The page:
PlaidFox Sheepskin Area rug


TO SAY THE weather’s been unpredictable in Vancouver this September would be an understatement. Early mornings feel perfectly fall complete with Pumpkin Chai cravings and the first sightings of your breath. By 1 o’clock we’ve got a heat that could rival that of a mid-summer day. It makes getting dressed impossible and throws my fall nesting rituals completely out of whack. I wake up wanting to toss veggie chili into the slow cooker but by dinner I’m whipping up what one can only imagine will be the.last.summer.salad. Again.

Now don’t get me wrong – as long as it’s not raining I don’t really care if it’s hot or cold. But Fall happens to be my favourite time of year and this Sepetember has been a total tease.

Nonetheless, I’m in total hibernation preparation mode and am looking for ways to make my humble abode the perfect sanctuary to will the winter months away. A few weeks ago, I was warned by a previous tenant of my house (who popped by looking for old mail), that I should probably prepare for a sky-rocketing hydro bill since this place, apparently, gets mega cold. Awesome. I may have scolded Daniel the other day for merely suggesting I turn on the heat while tossing blankets and sweatshirts his way. “Turn on the heat? It’s only September. I won’t do it. I’m not made of money you know? Here put this on.” Guests – don’t be alarmed if I offer you a hat and mitts upon visiting. Okay I’m exaggerating (but not really).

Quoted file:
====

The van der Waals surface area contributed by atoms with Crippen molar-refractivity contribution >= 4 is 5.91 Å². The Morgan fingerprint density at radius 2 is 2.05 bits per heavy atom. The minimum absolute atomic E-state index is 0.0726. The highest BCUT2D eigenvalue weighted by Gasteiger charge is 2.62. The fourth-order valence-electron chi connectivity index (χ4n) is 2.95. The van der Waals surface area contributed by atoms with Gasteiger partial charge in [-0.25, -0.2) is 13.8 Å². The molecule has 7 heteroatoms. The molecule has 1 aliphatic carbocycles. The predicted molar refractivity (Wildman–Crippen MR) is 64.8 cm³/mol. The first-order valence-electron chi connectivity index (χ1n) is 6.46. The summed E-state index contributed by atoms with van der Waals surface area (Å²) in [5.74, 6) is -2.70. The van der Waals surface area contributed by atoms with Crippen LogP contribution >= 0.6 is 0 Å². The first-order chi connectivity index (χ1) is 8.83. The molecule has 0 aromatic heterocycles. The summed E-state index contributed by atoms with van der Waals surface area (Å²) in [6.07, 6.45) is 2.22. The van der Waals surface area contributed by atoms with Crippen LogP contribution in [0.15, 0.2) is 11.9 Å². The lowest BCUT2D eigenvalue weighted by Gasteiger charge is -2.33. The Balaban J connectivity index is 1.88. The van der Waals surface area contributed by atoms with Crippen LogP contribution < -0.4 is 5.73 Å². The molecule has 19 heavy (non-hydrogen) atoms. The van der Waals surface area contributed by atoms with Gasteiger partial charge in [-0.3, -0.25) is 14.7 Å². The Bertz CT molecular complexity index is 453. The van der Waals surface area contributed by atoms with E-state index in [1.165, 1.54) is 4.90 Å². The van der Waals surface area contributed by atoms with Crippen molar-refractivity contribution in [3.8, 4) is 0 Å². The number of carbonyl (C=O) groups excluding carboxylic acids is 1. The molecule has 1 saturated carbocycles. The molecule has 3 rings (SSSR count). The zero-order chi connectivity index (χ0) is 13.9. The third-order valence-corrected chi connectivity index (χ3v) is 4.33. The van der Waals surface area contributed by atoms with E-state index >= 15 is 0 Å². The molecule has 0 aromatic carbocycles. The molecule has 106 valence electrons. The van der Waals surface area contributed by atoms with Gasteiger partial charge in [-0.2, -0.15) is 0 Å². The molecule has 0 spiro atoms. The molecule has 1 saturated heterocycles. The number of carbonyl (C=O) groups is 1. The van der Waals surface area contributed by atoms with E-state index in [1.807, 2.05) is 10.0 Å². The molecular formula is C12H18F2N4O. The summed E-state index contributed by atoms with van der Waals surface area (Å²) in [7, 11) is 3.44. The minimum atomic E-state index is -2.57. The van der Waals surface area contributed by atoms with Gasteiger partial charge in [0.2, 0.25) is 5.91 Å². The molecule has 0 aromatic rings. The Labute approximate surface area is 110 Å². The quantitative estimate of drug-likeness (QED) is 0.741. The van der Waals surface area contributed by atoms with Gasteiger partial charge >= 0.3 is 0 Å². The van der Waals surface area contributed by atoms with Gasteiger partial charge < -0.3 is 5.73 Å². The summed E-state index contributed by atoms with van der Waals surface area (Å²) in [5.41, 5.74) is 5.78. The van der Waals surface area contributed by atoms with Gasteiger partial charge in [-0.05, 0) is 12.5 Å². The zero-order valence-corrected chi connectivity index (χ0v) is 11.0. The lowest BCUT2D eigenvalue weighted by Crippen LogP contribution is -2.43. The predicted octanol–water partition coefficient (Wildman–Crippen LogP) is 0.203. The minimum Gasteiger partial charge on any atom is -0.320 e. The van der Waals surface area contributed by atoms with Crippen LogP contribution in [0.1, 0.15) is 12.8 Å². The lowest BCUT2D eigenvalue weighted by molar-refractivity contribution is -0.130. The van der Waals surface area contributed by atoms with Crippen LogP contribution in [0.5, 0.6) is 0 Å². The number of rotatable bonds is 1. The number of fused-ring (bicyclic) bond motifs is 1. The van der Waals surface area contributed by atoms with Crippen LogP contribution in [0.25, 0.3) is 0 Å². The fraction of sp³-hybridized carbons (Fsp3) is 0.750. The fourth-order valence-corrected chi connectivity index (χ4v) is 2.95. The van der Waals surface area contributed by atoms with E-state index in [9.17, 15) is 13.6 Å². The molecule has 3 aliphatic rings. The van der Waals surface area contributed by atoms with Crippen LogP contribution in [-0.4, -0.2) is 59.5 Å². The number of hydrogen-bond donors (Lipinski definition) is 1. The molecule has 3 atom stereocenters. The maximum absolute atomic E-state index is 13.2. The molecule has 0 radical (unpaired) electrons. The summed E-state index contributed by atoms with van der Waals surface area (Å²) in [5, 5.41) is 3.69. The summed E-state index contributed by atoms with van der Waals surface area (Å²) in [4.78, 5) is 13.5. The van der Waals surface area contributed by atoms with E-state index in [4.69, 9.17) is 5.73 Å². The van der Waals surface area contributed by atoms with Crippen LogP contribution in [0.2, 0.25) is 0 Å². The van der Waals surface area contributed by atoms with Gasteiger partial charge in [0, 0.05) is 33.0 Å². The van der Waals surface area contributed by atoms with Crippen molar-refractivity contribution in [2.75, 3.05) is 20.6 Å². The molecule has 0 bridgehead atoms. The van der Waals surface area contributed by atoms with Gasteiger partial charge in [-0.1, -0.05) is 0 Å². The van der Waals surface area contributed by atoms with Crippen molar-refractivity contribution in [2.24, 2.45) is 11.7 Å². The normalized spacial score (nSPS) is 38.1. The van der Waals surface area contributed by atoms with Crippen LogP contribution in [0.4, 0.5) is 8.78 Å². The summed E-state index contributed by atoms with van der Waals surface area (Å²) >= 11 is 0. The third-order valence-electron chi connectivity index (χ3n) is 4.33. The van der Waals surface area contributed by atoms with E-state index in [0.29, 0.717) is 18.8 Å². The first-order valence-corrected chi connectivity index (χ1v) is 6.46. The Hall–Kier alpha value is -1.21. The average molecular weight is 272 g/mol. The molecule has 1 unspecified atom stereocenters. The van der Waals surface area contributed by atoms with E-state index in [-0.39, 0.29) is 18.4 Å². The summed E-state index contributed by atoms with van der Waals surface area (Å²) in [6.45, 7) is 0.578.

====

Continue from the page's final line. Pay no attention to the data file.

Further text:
The worst part, in my opinion, about winter is having to get out of bed in the morning. You know, that moment when you have to break the duvet incubator and the cold air rushes in. WORST. I’m trying to imagine a worse feeling and I can’t. Okay I’m exaggerating again. But it really does suck.

PlaidFox Sheepskin Runner


Last week, just as I was being reminded of what a cold morning felt like, my house got to play dress up with some new products that hit the PlaidFox site. We shot this beautiful Sheepskin runner along side my bed and I decided that the only thing that would make the brutality of getting out of bed on a December morning less terrible – is the prospect of sinking my toes into one of these, first. Does wanting a sheepskin make me a bad person? Tell me no! Besides I’d be bringing home good company for the one I already have… okay bad joke.

PlaidFox Sheepskin rug


But in all seriousness these throws and rugs are authentic and come from Auckland and they feel as beautiful (or better) than they look. In fact, as someone who previously owned an Ikea sheepskin, I have to say that for not a lot more they are much higher in quality.

I not-so-secretly hoped I could keep it after the photoshoot but no dice. It’s a purchase I’ll be making for sure.



New Hardware

EVERYONE ALWAYS SAYS if you want a cheap and cheerful way to update your kitchen, change your hardware. My kitchen cabinets never had hardware to begin with so I knew the impact would be huge.